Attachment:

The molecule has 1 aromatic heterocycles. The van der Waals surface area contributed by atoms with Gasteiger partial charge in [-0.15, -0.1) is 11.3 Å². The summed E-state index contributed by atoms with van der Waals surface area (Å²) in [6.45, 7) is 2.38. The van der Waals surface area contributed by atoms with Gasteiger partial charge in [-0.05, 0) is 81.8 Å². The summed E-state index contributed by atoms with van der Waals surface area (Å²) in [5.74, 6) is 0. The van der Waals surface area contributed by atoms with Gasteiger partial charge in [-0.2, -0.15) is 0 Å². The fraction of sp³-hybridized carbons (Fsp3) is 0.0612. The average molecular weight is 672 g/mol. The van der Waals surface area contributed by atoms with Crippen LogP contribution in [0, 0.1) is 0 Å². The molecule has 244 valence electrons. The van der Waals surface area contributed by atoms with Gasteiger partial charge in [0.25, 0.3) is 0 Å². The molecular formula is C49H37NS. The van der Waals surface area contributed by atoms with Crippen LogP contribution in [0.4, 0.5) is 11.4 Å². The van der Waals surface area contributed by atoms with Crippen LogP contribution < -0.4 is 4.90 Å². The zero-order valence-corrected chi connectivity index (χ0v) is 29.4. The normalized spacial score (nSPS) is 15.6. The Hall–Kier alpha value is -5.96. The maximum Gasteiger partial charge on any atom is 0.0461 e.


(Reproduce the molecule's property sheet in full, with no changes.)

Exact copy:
The molecule has 1 aromatic heterocycles. The van der Waals surface area contributed by atoms with Gasteiger partial charge in [-0.15, -0.1) is 11.3 Å². The summed E-state index contributed by atoms with van der Waals surface area (Å²) in [6.45, 7) is 2.38. The van der Waals surface area contributed by atoms with Gasteiger partial charge in [-0.05, 0) is 81.8 Å². The summed E-state index contributed by atoms with van der Waals surface area (Å²) in [5.74, 6) is 0. The van der Waals surface area contributed by atoms with Gasteiger partial charge in [-0.2, -0.15) is 0 Å². The fraction of sp³-hybridized carbons (Fsp3) is 0.0612. The average molecular weight is 672 g/mol. The van der Waals surface area contributed by atoms with Crippen LogP contribution in [0, 0.1) is 0 Å². The molecule has 244 valence electrons. The van der Waals surface area contributed by atoms with Gasteiger partial charge in [0.25, 0.3) is 0 Å². The molecular formula is C49H37NS. The van der Waals surface area contributed by atoms with Crippen LogP contribution in [0.4, 0.5) is 11.4 Å². The van der Waals surface area contributed by atoms with Crippen LogP contribution < -0.4 is 4.90 Å². The zero-order valence-corrected chi connectivity index (χ0v) is 29.4. The normalized spacial score (nSPS) is 15.6. The Hall–Kier alpha value is -5.96. The maximum Gasteiger partial charge on any atom is 0.0461 e.